Abstract: Owner-operated firms are an important part of the New Zealand economy. They employ approximately 30% of the private-for-profit workforce, as well as providing jobs and income to the working proprietors themselves. This paper addresses two questions: what characteristics are associated with entrepreneurship (starting a self-employed business); and which sorts of entrepreneurs are more successful (create jobs)? We pay particular attention to differences in start-up and survival rates by business owner sex and ethnicity, but also consider whether other individual characteristics (including age and skill) and prior job characteristics also relate to the decision to start a business or to create jobs. We find substantial negative gaps in entrepreneurship for females and non-European-only ethnicity groups – gaps that arise in large part because of differential rates of entry into self-employment and, in the case of non-European-only ethnicities, higher attrition rates from self-employment after entry. These gaps persist in the presence of controls for skill, prior labour market experience and other individual characteristics.
    Keywords: Entrepreneurship; self-employment; job creation; survival; ethnicity; sex; Integrated Data Infrastructure (IDI)
    JEL: J23 L26 M13
    Date: 2018–10
  5. By: ISHIKAWA Takayuki; EDAMURA Kazuma; TAKIZAWA Miho; MIYAKAWA Daisuke; MIYAGAWA Tsutomu
    Abstract: Quality is the most important characteristic of services. Using the survey on customer satisfaction conducted by the Japan Productivity Center, we examine what types of firms tend to provide higher quality services. Our empirical analysis suggests the following three features on the association between firm attributes and the quality of services provided by them. First, firms holding larger liquidity assets tend to provide higher quality service, which implies that customer satisfaction is associated with the accumulation of intangible manageable assets. Second, older firms tend to provide higher quality service, which implies that the accumulation of business experiences leads to higher quality service. Third, while we confirm that firms exhibiting substantially high productivity tend to obtain high customer satisfaction, we also find firms with seemingly low productivity also obtain high customer satisfaction. Such a non-linear relationship between productivity and customer satisfaction depends on industry characteristics.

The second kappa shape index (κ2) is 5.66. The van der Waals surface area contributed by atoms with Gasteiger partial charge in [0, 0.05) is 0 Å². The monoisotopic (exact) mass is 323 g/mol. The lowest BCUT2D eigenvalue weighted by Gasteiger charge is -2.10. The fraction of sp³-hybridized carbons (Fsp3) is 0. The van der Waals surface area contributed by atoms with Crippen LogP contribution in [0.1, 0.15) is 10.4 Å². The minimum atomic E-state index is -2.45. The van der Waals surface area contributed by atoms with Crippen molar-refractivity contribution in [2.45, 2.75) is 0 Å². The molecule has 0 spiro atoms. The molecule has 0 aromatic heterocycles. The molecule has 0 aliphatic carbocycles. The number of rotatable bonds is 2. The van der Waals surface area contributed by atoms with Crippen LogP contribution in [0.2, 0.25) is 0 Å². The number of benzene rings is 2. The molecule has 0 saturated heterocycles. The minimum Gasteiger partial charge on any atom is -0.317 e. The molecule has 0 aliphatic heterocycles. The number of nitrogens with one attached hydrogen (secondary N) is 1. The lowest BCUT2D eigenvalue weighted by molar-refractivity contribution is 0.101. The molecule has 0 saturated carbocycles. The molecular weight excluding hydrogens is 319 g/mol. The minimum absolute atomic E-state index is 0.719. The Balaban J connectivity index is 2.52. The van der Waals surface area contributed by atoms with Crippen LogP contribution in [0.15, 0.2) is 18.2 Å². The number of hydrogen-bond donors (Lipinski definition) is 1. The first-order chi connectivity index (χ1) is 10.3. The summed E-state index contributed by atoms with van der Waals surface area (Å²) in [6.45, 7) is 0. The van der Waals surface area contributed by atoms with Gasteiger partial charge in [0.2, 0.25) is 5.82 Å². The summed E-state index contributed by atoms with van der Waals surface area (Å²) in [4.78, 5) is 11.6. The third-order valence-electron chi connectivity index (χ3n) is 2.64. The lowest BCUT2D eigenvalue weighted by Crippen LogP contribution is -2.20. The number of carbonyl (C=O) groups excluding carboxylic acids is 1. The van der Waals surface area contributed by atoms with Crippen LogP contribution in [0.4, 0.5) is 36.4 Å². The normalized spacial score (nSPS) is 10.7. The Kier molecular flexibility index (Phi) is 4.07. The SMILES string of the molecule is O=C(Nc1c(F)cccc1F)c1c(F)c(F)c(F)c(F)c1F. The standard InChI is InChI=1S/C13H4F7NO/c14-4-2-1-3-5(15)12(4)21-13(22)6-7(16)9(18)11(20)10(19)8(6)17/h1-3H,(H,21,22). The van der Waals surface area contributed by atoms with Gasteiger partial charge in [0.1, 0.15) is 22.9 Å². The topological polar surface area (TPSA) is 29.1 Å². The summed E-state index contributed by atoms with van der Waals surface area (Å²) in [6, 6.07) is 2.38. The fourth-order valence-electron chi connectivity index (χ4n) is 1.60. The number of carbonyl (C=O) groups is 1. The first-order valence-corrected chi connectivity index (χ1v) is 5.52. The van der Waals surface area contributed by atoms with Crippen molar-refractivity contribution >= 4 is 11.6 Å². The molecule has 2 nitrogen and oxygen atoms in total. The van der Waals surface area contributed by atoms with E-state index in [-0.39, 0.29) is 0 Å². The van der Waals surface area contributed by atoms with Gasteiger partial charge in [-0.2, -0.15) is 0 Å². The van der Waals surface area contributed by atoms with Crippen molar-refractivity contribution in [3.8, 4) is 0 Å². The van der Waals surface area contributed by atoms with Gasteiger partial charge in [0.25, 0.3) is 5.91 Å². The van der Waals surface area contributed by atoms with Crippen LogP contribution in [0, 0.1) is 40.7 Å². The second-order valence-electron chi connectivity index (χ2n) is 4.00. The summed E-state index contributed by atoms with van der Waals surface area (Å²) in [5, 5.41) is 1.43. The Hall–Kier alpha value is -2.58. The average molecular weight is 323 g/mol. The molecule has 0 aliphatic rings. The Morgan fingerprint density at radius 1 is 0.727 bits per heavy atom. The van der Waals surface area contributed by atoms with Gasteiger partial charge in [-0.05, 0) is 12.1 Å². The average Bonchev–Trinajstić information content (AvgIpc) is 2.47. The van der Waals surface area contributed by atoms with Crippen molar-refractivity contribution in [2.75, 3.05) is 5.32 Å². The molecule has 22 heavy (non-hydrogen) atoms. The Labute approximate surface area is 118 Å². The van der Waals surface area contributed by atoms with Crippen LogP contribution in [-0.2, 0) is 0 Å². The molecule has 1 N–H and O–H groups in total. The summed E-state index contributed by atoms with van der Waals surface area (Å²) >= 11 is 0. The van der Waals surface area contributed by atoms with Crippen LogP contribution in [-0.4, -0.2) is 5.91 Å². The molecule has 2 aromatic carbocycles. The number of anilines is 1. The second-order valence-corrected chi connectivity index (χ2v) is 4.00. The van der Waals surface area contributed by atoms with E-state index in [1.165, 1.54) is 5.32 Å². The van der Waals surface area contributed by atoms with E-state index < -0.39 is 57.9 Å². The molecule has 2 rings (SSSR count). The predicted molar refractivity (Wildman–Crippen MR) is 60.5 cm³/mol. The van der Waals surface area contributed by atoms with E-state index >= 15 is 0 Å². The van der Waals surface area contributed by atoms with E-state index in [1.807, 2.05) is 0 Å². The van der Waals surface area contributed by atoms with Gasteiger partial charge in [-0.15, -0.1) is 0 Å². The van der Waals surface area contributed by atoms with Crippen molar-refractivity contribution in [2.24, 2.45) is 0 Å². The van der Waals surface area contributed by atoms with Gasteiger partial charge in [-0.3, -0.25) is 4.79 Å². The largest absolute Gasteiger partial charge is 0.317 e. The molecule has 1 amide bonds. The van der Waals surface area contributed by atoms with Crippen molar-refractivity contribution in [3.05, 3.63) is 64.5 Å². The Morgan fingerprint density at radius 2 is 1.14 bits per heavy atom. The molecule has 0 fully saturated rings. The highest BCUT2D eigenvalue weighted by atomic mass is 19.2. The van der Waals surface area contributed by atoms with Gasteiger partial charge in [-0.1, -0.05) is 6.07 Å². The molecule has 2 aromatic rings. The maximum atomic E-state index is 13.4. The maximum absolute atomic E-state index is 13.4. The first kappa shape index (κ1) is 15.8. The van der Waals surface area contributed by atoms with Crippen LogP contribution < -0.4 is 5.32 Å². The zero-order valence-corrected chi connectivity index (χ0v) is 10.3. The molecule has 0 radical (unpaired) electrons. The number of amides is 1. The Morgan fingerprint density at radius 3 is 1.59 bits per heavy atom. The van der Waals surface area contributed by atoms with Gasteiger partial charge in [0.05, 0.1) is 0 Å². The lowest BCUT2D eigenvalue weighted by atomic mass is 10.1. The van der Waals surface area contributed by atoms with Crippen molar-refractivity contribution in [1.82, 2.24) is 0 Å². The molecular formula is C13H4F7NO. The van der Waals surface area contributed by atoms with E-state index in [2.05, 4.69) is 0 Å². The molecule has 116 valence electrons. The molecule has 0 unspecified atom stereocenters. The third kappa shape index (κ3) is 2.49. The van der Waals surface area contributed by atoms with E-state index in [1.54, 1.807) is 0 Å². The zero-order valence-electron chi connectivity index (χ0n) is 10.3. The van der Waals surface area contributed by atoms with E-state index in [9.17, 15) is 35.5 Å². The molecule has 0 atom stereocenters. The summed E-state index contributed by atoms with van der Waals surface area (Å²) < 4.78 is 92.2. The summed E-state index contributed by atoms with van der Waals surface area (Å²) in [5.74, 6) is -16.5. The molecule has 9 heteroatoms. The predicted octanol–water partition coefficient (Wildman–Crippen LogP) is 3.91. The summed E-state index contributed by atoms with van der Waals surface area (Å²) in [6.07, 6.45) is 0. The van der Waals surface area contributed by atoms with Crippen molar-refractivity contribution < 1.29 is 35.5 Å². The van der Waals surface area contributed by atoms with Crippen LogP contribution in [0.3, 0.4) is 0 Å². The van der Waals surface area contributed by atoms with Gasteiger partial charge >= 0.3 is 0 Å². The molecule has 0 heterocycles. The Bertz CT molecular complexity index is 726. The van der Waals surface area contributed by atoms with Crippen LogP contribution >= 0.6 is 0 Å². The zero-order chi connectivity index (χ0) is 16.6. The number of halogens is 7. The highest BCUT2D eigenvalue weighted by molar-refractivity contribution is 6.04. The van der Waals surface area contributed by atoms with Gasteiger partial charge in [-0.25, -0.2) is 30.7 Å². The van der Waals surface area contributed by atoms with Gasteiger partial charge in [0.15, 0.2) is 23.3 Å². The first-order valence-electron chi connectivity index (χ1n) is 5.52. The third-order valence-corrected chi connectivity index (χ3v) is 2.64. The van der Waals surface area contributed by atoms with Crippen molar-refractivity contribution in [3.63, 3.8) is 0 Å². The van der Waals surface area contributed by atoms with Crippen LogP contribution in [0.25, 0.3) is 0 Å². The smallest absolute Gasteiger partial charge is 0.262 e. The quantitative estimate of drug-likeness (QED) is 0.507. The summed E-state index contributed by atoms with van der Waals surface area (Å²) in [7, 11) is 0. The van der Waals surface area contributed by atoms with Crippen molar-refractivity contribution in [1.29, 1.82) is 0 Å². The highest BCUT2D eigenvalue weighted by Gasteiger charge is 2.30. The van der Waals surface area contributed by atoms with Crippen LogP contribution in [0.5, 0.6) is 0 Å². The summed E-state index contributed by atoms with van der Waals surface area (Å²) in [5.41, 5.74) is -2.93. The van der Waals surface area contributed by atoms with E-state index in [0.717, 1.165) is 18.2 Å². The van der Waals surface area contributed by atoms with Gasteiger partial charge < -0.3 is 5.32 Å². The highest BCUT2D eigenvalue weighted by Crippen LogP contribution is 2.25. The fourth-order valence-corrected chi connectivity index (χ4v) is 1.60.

Date: 2018–09
  6. By: Jonathan Eberle (Department of Geography, Philipps University Marburg); Thomas Brenner (Department of Geography, Philipps University Marburg); Timo Mitze (Department of Business and Economics, University of Southern Denmark)